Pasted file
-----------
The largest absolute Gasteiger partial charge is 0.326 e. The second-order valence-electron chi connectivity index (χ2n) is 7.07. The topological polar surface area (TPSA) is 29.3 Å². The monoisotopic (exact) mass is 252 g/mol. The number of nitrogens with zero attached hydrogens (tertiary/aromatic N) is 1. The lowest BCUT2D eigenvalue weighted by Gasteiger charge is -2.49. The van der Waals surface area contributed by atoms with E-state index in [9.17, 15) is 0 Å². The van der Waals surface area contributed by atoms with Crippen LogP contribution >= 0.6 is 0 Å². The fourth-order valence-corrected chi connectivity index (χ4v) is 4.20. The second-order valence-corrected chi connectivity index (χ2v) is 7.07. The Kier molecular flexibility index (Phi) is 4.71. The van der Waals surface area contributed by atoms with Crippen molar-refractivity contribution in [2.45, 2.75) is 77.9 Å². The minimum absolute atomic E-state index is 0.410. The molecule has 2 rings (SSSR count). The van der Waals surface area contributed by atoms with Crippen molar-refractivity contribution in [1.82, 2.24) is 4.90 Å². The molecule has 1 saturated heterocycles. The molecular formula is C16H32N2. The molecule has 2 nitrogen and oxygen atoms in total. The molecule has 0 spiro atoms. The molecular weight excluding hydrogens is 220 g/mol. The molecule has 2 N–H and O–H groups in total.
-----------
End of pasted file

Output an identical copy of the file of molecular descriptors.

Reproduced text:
The largest absolute Gasteiger partial charge is 0.326 e. The second-order valence-electron chi connectivity index (χ2n) is 7.07. The topological polar surface area (TPSA) is 29.3 Å². The monoisotopic (exact) mass is 252 g/mol. The number of nitrogens with zero attached hydrogens (tertiary/aromatic N) is 1. The lowest BCUT2D eigenvalue weighted by Gasteiger charge is -2.49. The van der Waals surface area contributed by atoms with E-state index in [9.17, 15) is 0 Å². The van der Waals surface area contributed by atoms with Crippen LogP contribution >= 0.6 is 0 Å². The fourth-order valence-corrected chi connectivity index (χ4v) is 4.20. The second-order valence-corrected chi connectivity index (χ2v) is 7.07. The Kier molecular flexibility index (Phi) is 4.71. The van der Waals surface area contributed by atoms with Crippen molar-refractivity contribution in [2.45, 2.75) is 77.9 Å². The minimum absolute atomic E-state index is 0.410. The molecule has 2 rings (SSSR count). The van der Waals surface area contributed by atoms with Crippen molar-refractivity contribution in [1.82, 2.24) is 4.90 Å². The molecule has 1 saturated heterocycles. The molecular formula is C16H32N2. The molecule has 2 nitrogen and oxygen atoms in total. The molecule has 0 spiro atoms. The molecular weight excluding hydrogens is 220 g/mol. The molecule has 2 N–H and O–H groups in total.